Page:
100 yards from Main St, where trucks, cars, bikes scurried on their way to the rest of their day, I sat on mossy rocks sucking in a small slice of a glorious Maine Spring morning while black flies busily tried to figure out how to make me crazy.

100 yards off Main St. I escaped for a minute. 100 yards off Main St. one of the many reasons I love Maine was right in front of me. 100 yards off Main St. Nature is busy doing what it does without or in spite of our best effort to screw it up. 100 yards off Main St was all it took to find the center again.

New Feature!

The Officially licensed and sanctioned Lost in the Bozone Compilation of mostly useful but never useless tricks and hints that might just make your day if you try them.

Hint #1 - Have to start with something. Might as well do it with....

Clean Hands and recycling all at the same time

Concsiously choosing a life of blue collar toil to earn my way through this life, I have had to deal with dirty hands most days. Often dirt and grease so deeply injected, store bought cleansers with sandy bits of volcanic rock don't make a dent. They just make me bleed. I resigned myself to a life of scarred, calloused and grease embedded digits.

A few weeks ago I was wincing and whining as I laid pumice laced hand cleaner onto my tortured palms. I thought there had to be a better way. On the back of the sink a sad almost worn out piece of a green nylon scubby sat. One that should have been tossed but had not been yet.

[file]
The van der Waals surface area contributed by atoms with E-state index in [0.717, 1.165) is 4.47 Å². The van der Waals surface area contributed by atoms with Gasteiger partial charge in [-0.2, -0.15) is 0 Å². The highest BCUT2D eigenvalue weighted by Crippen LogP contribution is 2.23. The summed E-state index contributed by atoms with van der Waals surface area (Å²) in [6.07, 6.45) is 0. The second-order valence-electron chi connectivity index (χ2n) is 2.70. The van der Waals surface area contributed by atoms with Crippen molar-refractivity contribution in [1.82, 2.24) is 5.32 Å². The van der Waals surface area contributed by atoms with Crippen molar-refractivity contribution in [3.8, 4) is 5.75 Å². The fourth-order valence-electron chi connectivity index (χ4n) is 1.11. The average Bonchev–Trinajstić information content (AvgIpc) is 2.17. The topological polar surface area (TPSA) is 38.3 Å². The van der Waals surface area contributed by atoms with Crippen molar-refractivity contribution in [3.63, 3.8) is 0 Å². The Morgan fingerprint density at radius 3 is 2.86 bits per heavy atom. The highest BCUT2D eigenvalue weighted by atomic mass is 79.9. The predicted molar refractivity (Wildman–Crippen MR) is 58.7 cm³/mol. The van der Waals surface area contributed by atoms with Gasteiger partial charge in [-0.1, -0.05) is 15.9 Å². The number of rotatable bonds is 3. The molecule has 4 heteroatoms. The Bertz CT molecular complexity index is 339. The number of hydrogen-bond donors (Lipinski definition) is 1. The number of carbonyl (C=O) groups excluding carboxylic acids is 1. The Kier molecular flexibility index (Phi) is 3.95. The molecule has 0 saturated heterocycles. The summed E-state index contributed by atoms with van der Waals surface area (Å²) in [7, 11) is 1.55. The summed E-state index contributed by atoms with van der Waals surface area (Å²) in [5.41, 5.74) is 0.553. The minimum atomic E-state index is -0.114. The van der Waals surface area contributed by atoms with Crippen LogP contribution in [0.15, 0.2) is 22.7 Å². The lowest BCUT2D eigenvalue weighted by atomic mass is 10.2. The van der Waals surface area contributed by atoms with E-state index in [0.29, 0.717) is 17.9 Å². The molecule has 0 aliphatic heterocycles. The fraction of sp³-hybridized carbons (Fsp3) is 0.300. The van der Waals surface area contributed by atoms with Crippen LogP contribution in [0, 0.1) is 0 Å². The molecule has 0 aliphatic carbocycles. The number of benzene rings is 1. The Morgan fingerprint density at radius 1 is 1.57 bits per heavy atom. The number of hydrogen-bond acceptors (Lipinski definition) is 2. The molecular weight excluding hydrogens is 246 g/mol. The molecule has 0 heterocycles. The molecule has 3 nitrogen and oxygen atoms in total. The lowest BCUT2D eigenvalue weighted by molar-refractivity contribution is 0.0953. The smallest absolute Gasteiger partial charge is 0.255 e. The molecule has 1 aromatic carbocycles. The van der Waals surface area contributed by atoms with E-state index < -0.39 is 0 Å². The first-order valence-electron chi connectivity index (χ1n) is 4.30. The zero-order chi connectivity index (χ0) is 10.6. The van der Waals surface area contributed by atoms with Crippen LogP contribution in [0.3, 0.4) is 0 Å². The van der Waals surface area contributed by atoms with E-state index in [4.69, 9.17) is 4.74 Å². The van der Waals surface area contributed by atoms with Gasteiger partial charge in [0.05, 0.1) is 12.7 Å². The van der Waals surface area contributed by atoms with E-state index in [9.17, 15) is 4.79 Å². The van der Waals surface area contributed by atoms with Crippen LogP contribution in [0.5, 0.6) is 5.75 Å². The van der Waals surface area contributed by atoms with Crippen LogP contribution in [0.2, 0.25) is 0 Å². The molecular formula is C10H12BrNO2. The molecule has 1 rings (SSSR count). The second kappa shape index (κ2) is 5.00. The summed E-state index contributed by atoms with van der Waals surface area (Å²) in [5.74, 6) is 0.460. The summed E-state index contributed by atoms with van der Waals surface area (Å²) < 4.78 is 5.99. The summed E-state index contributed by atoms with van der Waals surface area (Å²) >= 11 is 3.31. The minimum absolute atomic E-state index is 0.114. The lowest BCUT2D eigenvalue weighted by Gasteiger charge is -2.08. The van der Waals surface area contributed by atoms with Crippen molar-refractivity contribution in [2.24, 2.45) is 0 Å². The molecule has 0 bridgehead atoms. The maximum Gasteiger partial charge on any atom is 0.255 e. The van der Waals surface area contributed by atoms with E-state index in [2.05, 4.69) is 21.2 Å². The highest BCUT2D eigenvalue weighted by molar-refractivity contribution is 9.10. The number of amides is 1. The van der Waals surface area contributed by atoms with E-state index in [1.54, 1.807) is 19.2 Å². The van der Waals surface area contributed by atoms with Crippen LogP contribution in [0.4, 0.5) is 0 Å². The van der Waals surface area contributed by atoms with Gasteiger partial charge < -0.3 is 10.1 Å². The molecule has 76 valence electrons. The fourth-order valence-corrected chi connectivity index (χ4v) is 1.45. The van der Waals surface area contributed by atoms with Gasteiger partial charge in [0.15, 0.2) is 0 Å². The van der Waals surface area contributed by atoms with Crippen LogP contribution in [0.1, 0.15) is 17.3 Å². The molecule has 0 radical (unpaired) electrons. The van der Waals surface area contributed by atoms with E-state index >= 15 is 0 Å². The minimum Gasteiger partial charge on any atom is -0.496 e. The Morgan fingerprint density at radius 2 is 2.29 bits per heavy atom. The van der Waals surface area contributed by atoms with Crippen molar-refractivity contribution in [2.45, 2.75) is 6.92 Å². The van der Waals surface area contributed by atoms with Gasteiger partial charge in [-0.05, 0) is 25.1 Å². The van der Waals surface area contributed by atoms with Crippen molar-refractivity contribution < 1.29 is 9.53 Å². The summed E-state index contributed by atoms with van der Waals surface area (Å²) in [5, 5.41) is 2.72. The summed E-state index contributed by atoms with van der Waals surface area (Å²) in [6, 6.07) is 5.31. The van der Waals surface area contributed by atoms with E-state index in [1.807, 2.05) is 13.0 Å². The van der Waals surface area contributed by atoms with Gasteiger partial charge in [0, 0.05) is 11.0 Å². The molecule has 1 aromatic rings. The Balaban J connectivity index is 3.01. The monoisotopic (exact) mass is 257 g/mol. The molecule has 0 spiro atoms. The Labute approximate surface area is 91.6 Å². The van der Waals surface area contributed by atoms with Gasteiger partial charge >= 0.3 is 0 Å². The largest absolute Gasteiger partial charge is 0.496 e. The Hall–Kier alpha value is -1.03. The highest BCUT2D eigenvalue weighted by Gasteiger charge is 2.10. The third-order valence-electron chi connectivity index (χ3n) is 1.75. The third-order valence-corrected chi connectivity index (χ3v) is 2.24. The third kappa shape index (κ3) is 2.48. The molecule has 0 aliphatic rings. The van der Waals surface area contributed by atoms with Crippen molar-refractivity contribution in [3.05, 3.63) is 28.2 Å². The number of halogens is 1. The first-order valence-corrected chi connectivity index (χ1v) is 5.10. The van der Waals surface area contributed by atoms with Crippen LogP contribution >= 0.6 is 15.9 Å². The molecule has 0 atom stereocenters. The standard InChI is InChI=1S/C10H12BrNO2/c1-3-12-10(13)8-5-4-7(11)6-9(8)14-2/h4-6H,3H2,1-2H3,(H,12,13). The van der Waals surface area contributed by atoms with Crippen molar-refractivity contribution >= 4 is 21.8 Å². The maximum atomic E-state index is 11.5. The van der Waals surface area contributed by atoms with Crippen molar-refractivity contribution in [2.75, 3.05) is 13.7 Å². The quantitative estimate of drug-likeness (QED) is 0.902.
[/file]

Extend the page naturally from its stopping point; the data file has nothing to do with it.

I grabbed it and squirted a generous dollop of Dawn detergent on it and gently began to wipe my hands. Wow! It did not hurt and my hands had not gotten so clean so quickly ever I think.

I figured if a worn out scrubby was this good, a new one would kick butt. I was wrong. A new one felt like Lava on steroids. Use a worn out one, like an old pair of jeans, they feel the best.

This knee jerk post pounded out to the sounds of the Chili Peppers, Paul Simon, Dire Straits, Joan Armatrading, Metallica, Dave Mathews, Sublime, Hendrix, Zepplin, and last but not least by a long shot, Bowie's "Under Pressure".


toklas23 said...

oh mr. macrum, you have just waxed poetic about one of my favorite spots in your neck of the woods. i grew up on back road in shapleigh, and we would bike the 5 or 6 miles down to the mousam river bridge and lose an entire day just exploring the river, jumping off a few well-positioned rocks into the river (we used to call that particular spot 'indian's last leap'). what wonderful memories your post brought back to me.

i love snowshoeing there...especially if it's soon enough after a decent storm that you are the first one to hit the trail. it really is a little slice of heaven...walking on top of a couple feet of snow and hearing the river running along with you. just lovely.